Cane felt a sense of illumination threaten to permeate the mystery of this evening. He also felt a tug from the demanding blue lady that hung high in the night sky, somewhere beyond the clouds and smog. The draw was not promoted by anger, but sadness, a sense of incompletion within, something like that described by the children of famous people, who know that few people they meet are interested in them for their own merits.

            Cane said, “You want me to show them what I can do.”

Driving toward infamy that night, in the year 1941, any human eye would’ve been incapable of spotting outward signs of deception in Malabar’s disposition, this having nothing to do with the encroaching darkness. Malabar didn’t let you see what he didn’t want you to see, but Cane’s experience with the man was still too young for Cane to have an inkling of all there was to know. Hopes and expectations were all he had for tonight; either capable of blinding anyone, including those who could literally smell deception. Unfortunately for Cane, the common shapeshifter did not also possess an ability to see the future. If so, he would’ve seen a world premier with names up in lights over Hollywood Boulevard, and he would've seen that none of those names are his own.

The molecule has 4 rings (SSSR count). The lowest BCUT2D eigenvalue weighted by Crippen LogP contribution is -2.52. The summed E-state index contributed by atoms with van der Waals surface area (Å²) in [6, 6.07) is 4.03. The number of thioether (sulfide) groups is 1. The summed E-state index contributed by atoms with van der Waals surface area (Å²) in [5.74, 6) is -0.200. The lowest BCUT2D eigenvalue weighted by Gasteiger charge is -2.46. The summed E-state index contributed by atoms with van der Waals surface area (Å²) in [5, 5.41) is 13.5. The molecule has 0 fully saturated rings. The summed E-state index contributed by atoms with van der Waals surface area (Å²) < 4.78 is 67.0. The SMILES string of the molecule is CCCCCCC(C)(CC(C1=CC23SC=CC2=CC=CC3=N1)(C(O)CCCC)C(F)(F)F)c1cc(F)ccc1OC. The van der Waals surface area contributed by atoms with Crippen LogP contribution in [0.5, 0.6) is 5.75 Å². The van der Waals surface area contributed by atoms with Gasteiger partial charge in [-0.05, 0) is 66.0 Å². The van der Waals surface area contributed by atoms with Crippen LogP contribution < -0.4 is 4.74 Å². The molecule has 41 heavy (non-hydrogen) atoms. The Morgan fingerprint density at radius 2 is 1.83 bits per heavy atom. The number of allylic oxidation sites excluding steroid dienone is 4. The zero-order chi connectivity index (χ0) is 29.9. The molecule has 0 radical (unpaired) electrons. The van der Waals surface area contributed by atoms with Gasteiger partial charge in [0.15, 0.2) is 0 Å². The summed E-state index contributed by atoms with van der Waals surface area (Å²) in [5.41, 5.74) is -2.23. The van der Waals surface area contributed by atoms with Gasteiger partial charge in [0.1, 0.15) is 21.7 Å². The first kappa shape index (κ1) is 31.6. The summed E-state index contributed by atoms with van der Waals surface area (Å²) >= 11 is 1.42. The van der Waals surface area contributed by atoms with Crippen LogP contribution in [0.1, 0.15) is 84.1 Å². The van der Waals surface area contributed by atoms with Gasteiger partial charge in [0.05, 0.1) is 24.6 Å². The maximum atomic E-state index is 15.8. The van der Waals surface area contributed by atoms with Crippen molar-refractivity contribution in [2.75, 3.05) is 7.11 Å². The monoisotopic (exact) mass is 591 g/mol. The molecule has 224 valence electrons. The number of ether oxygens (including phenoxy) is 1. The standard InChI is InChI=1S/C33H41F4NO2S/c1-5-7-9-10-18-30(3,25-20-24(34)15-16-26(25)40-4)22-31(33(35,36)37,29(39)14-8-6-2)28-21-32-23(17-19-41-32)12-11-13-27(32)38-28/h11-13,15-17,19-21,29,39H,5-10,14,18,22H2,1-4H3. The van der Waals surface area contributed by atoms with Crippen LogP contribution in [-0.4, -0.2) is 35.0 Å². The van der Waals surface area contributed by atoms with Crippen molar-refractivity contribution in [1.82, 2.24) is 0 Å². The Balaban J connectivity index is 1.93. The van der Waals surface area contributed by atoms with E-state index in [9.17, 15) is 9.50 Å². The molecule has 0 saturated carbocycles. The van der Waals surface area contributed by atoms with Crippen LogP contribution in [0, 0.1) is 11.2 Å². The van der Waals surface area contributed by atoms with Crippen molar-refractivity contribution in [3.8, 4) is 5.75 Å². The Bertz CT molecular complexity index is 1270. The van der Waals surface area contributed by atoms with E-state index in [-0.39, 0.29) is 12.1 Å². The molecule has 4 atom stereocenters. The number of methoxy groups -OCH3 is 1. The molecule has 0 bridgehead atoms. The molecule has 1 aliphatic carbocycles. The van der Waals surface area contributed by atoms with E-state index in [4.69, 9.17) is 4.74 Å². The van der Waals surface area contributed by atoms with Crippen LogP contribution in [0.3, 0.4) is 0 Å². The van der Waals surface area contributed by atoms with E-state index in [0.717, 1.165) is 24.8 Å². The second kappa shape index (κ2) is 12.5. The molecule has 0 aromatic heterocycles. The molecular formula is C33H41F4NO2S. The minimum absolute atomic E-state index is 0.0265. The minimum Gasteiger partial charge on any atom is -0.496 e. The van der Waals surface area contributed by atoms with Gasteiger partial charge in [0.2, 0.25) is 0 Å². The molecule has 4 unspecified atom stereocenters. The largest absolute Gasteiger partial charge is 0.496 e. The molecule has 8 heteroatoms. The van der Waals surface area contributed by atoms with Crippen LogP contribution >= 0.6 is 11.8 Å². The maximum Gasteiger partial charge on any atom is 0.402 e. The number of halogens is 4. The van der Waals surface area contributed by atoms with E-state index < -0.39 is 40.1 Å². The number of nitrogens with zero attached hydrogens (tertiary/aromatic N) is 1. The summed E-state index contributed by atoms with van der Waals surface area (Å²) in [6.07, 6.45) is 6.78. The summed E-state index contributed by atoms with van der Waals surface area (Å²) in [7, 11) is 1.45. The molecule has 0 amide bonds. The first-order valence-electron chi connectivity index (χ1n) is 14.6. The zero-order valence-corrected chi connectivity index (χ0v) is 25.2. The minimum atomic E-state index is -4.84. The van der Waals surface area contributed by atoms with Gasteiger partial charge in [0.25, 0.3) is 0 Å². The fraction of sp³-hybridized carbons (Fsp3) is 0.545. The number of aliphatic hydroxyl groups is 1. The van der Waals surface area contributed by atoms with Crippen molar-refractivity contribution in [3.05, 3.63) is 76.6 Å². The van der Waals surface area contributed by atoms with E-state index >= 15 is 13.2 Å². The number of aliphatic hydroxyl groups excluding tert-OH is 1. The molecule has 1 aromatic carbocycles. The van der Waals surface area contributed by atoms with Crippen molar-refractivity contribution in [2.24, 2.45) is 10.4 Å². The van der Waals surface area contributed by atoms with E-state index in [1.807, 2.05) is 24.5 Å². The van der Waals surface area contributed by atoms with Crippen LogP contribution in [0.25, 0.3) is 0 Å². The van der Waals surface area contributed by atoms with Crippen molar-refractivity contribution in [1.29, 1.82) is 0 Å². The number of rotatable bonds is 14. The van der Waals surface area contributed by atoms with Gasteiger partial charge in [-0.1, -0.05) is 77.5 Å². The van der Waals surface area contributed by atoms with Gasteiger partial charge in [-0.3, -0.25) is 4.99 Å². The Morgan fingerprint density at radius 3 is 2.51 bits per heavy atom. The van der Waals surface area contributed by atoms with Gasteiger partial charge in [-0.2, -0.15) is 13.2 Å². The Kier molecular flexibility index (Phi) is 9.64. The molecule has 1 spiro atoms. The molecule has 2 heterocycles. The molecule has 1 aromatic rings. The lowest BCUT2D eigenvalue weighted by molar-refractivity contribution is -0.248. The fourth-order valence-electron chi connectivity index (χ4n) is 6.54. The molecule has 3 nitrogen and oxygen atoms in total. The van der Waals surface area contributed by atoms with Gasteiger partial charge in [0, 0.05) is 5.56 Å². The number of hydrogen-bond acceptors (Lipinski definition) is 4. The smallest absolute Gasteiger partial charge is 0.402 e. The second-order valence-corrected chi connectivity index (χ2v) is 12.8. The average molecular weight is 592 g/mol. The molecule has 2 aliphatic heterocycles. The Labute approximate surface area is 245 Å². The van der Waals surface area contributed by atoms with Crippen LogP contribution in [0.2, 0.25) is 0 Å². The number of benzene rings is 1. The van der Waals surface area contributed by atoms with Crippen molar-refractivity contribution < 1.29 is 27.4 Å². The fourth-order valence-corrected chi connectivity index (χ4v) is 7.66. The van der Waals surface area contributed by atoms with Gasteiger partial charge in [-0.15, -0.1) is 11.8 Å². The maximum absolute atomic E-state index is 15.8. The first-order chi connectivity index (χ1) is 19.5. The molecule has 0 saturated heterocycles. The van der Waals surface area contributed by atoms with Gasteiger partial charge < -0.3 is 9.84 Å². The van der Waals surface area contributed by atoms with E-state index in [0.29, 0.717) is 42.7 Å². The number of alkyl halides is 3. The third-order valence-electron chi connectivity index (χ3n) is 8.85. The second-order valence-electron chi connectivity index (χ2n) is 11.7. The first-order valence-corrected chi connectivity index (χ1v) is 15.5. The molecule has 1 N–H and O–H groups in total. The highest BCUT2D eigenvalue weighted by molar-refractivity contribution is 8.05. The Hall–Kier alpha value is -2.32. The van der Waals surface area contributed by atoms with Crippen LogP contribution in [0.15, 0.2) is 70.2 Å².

The limo turned left into a driveway that ascended at a steep angle, cresting at a rounded horseshoe that continued on at a descent to meet a second driveway entrance. A doorman was waiting to do the driver's work, opening the door. "You are Lazarus Cane?"

"I am," Cane admitted.

"They're waiting for you in back, sir. I'll lead you, gentlemen."

With its passengers out of the car, it was free to continue, exiting at the bottom of the hill to the left. Whispering in his ear as they walked, Malabar now confided: "You won't be shaking hands and making connections, tonight. You're about to be ushered into a room about the size of a large walk-in closet. At first it will be dark in there. Remove your clothes. When a bright light shines down on you, you will find one-way glass in front of you, from floor to ceiling. You will not be permitted to see who's watching you. At that moment, show them your true colors, Lazarus."

"Who will be watching?"

"There are a few movie stars, one director, a few producers, and some special effects people, as well as their dates."

"Sounds like a packed house."

"It's an exclusive audience of people who can make things happen in this town. I wouldn't say it's overcrowded by any stretch of the imagination, not for the full size of the room at any rate."